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NOTES FOR THE TEACHER CHAPTER 2: SECTORS OF THE INDIAN ECONOMY An economy is best understood when we study its components or sectors. Sectoral classification can be done on the basis of several criteria. In this chapter, three types of classifications are discussed: primary/secondary/tertiary; organised/ unorganised; and public/private. You can create a discussion about these types by taking examples familiar to the students and relate them to their daily life. It is important to emphasise the changing roles of sectors. This can be highlighted further by drawing attention of the students to the rapid growth of service sector. While elaborating the ideas provided in the chapter, the students may need to be familiarised with a few fundamental concepts such as Gross Domestic Product, Employment etc. Since the students may find this difficult to understand, it is necessary to explain to them through examples. Several activities and exercises are suggested in the chapter to help the students understand how a person’s activity could be placed — whether in the primary, secondary or tertiary, organised or unorganised, and public or private sector. You may encourage the students to talk to various working people around them (such as shop owners, casual workers, vegetable vendors, workshop mechanics, domestic workers etc.) to know more about how they live and work. Based on such information, the students can be encouraged to develop their own classification of economic activities. Another important issue to be highlighted is about the problems caused by the changes in the roles of sectors. The chapter has taken the example of unemployment and what the government can do to solve it. The declining importance of agriculture and growing importance of industry and services should be related to the experience of the children by taking more examples that they may observe in their day-to-day life. Information derived from the media could be used for this purpose. You may encourage the students to bring important cuttings and stories from newspapers, which could be prominently displayed in storyboards, and encourage the class to discuss these issues. While discussing the unorganised sector, the key issue of protecting the workers engaged in the sector should be highlighted. You may also encourage the students to visit persons and enterprises in the unorganised sector and get a first hand experience from real life situation. Sources for Information The GDP data used in this chapter pertaining to Gross Domestic Product at Factor Cost by Industry of Origin at 1993-94 prices is taken from Economic Survey. It is a valuable source of GDP and other information relating to the Indian economy. For evaluation purposes, particularly to develop the analytical ability of learners, teachers can refer to Economic Survey to get data for different years.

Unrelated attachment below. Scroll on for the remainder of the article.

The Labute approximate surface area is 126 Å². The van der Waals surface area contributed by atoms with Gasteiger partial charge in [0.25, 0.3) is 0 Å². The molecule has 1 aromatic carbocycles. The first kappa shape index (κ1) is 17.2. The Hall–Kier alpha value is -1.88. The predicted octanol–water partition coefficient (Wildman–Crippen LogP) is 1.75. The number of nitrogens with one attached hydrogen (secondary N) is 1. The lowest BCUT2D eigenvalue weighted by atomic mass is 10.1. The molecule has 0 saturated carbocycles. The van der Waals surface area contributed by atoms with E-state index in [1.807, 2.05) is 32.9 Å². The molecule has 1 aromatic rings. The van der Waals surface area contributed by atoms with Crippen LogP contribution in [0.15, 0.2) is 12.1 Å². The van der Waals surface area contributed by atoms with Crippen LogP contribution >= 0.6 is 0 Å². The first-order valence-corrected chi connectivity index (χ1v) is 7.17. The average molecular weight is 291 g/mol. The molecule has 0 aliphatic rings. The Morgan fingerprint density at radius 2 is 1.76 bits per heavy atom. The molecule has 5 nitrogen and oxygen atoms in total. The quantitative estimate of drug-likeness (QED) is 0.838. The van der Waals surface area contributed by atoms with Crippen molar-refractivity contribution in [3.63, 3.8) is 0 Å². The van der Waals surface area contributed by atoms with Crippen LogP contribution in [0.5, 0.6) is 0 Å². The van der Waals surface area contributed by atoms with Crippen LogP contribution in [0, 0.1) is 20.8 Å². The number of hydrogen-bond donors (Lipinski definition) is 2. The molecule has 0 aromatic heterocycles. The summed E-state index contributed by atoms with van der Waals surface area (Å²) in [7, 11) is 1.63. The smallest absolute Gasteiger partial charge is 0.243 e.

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This note was uploaded on 01/19/2012 for the course SOCIAL 3s0 taught by Professor Stevejoyce during the Fall '09 term at Central European University.

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